The Sisters of Mercy didn’t invent goth rock, but they arguably took it to its fervid extreme, forming its stereotypical trappings so solidly that they’re practically made of fiberglass. First and Last and Always is like a primer written in mascara. “Black Planet” is all clanging churn, and “No Time to Cry” races forward with lyrics of plodding disaffection speckled with inscrutable provocation (“It’s just like always coming down on/ Just like Jesus never came and/ What did you expect to find”). They occasionally follow rough patterns familiar from their contemporaries — “Walk Away” has a Psychedelic Furs vibe — and bygone influences occasionally sneak through. The title cut has late–nineteen-sixties British psychedelia tingle to it, like something the Zombies could have come up with had the drugs been stronger.
The album is best when it feels like the Sisters of Mercy are truly trying to expand their own norm.“Nine While Nine” is lithe and headlong, close to the razor certainty of the Jesus and Mary Chain. Album closer “Some Kind of Stranger” is the cut that provides a hint of material to come, when scope and sonic ambition became part of the strategy. The track is stately and gruesome, building to operatic excesses that feel like they could go on forever, never fading to silence.
The fractures present when the band was recording First and Last and Always grew more problematic after the album’s release. Marx quite the Sisters of Mercy in the middle of the tour in support of the album, explaining he found working with the increasingly erratic Eldritch to be untenable. The rest of the band limped along to complete the tour, and there were plans — and evidently initial attempts — to record a new album together. The band imploded instead, with everyone scattering to different projects (including, for Hussey and bassist Craig Adams, new band the Mission). It seemed the Sisters of Mercy were done for good. Eldritch eventually decided differently. As it turned out, the biggest version of the band was yet to come.
369. Garland Jeffreys, Escape Artist (1981)
Garland Jeffreys made several records through the nineteen-seventies, and he forged connections with a multitude of fellow travelers in the music business. As a result, his 1981 album Escape Artist has a track listing that reads like a roll call of the rock ‘n’ roll cool at that moment. Lou Reed, Adrian Belew, Nona Hendryx, David Johansen, and several E Street Band members are among the stacked roster, all of them pitching in to help this journeyman transform into a hitmaker. Thanks to a fifteen-year-old song, they almost got Jeffreys there.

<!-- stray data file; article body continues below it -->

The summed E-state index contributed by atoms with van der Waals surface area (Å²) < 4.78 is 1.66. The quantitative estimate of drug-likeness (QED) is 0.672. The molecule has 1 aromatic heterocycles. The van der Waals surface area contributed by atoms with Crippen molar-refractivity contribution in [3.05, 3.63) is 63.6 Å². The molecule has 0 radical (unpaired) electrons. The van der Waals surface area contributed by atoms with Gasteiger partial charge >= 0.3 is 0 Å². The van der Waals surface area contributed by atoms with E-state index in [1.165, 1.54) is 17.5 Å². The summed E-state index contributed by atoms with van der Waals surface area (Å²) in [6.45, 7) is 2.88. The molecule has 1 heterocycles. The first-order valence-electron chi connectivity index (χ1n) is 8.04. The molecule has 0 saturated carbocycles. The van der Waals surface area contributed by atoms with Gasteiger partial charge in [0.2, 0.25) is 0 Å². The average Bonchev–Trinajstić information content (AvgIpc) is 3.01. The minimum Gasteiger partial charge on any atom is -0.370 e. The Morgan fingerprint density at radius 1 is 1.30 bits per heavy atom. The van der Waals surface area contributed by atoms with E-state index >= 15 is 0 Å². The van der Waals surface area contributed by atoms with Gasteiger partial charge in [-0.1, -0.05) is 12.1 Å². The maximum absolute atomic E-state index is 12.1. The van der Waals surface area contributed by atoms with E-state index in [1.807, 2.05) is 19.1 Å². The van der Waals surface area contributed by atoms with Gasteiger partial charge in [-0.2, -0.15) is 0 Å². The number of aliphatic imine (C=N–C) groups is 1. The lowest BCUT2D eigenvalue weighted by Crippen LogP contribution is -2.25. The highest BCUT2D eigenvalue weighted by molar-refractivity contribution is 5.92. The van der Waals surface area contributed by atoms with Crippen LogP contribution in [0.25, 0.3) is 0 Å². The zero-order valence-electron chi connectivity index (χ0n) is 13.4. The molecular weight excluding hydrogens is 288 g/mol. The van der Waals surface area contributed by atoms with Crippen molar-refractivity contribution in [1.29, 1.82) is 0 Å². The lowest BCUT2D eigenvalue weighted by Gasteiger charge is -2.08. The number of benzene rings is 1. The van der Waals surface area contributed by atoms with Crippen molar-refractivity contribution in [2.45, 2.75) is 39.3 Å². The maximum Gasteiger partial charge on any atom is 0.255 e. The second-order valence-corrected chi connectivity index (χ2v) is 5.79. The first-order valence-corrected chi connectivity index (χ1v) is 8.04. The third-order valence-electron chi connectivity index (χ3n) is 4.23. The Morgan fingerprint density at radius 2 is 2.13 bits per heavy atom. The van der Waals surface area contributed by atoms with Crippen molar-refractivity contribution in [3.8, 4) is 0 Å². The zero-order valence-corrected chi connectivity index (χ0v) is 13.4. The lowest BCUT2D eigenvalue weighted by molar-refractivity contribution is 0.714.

In the midst of the album’s Jeffreys originals, there a rough, spirited cover of “96 Tears,” the 1966 hit by ? and the Mysterians. Released as a single, the Jeffreys version cracked the Billboard Top 100. Rather than stir further interest in Jeffreys, the modest success of the cover provided an entryway for Rudy Martinez, the impresario behind ? and the Mysterians, to push his bygone act as an option on the emerging oldies circuit. Follow-up singles by Jeffreys faded away quickly.
The shame of the missed opportunity is that Escape Artist is a fine album, ably demonstrating Jeffreys’s ability to adapt to the time while maintaining his own style of soulful rock ‘n’ roll. “Modern Lovers” is a slick new wave song, and “Christine” sounds like the material Joe Jackson knocked out when he was playing with reggae rhythms. “Graveyard Rock” has a the punchiness of ska without the bleating agitation that usually endemic to the subgenre. When Jeffreys take the street-poetry storytelling of “Mystery Kids” (“I remember, it was late December/ Crazy Michael, down on Jefferson Street/ Johnny One Arm, he’s holding one hand/ With his sister, it was bittersweet”) and expands it to a mini-epic song, it’s like a surprisingly satisfying hybrid of Reed and the J. Geils Band.
Stardom proved elusive for Jeffreys. A couple years, and a couple more albums, after Escape Artist, he withdrew from performing for an extended period of time. The layoff stretched to almost a decade, with Jeffreys returning to the fray only when he decided he had something important to share.
To learn more about this gigantic endeavor, head over to the introduction. Other entries can be found at the CMJ Top 1000 tag. Most of the images in these posts come straight from the invaluable Discogs.